Studying Typical Interviews Can Shine a Light on Better Hiring Practices

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Job interviews can be stressful for both sides involved. For applicants, doing well can mean getting their dream job, and for interviewers, hiring the right person can save significant amounts of time and money for the company. When it comes to improving the interview process, looking at research and advice can help managers and hiring experts find the perfect fit.

Harvard University professor Greg Willard researched 100 years of job interviewing techniques, determining the best and worst in the process, according to Fox News. Many articles, he found, provide advice, but rely on the determinations of one person. His research takes hundreds of years of information into account.

Willard recommended beginning the process with a "job analysis" of the applicant, which consists of consulting with an expert in the field to determine what is and isn't an important quality for a worker to have, and which skills are most important. This provides three benefits, he said. The interview will automatically become more relevant to the job in question. At the same time, both the candidate and the interviewer will come away from the process with a positive idea of the way it went.

Keep a time limit
Not only is keeping the long-term needs of the position important, but it's also important for all candidates to get the same opportunities during an interview, although some candidates may be more talkative than others. Willard advises keeping set numbers of questions to be asked during an interview - no more than four and six per 30 minute period. However, if a candidate doesn't have an adequate answer for a specific question, it's not the right idea to simply press on with the interview, as that can prevent a given interviewee from being considered due to lack of information. Instead, allow for follow-up questions and alternative questions to better know their skills and abilities.

The interview needs to remain on-track at all times, according to Willard. Interviewers should save all applicant questions for after the end of the interview itself - though a personal connection can still be made. Further, more than one interviewer's opinion should be taken into account in the process, as the more people deciding between candidates, the more likely they'll be to agree on the right one.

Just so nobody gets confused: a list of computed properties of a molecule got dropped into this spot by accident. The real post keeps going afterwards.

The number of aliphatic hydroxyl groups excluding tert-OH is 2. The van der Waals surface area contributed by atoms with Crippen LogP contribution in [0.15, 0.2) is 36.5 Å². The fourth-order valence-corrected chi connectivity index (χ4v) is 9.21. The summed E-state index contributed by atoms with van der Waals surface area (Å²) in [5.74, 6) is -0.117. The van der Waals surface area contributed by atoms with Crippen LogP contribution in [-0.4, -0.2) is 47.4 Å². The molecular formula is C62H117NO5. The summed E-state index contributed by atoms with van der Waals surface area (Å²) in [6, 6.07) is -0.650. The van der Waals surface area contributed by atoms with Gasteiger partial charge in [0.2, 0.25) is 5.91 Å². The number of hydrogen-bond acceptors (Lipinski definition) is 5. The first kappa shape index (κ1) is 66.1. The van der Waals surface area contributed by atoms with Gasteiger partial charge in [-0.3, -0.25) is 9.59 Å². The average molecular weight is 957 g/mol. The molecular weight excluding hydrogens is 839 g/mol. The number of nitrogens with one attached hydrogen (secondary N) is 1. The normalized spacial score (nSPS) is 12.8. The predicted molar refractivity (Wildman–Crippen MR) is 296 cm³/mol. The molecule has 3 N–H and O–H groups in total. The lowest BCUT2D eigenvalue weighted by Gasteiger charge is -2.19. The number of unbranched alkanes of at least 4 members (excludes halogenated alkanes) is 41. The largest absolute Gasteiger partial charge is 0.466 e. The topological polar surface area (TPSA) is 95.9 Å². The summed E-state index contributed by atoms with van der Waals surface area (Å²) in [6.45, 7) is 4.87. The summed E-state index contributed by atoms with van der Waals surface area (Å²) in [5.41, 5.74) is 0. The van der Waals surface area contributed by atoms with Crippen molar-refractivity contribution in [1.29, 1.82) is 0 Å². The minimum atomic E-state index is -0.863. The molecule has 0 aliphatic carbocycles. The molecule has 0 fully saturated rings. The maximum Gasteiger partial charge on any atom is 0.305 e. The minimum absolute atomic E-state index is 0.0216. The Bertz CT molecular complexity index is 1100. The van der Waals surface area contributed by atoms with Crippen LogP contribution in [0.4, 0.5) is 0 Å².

Research and originality
Another way to improve your interviewing ability comes from doing research into the candidates themselves, staffing firm experts told CareerBuilder. If any notable achievements are listed on a resume, for example, that provides a good jumping-off point for an interviewer to ask questions. In any case, having a better idea of a candidate's job history will help guide the interview's direction, preventing it from becoming repetitive, sterile or awkward.

Questions that directly concern the job at hand, and that test the candidate's readiness and ability to perform will in the role if given to them, can give an interviewer a much better example of their strengths and weaknesses. Asking for examples of situations from past work can provide even more knowledge into their readiness for the job, while their experience and ability to work with others, for example, can be easily derived from problem-solving situations. Even if a candidate doesn't answer as fully as you may expect them to, approaching questions from different perspectives can solve that issue - as long as the tone of the interview is positive, there should be no problems.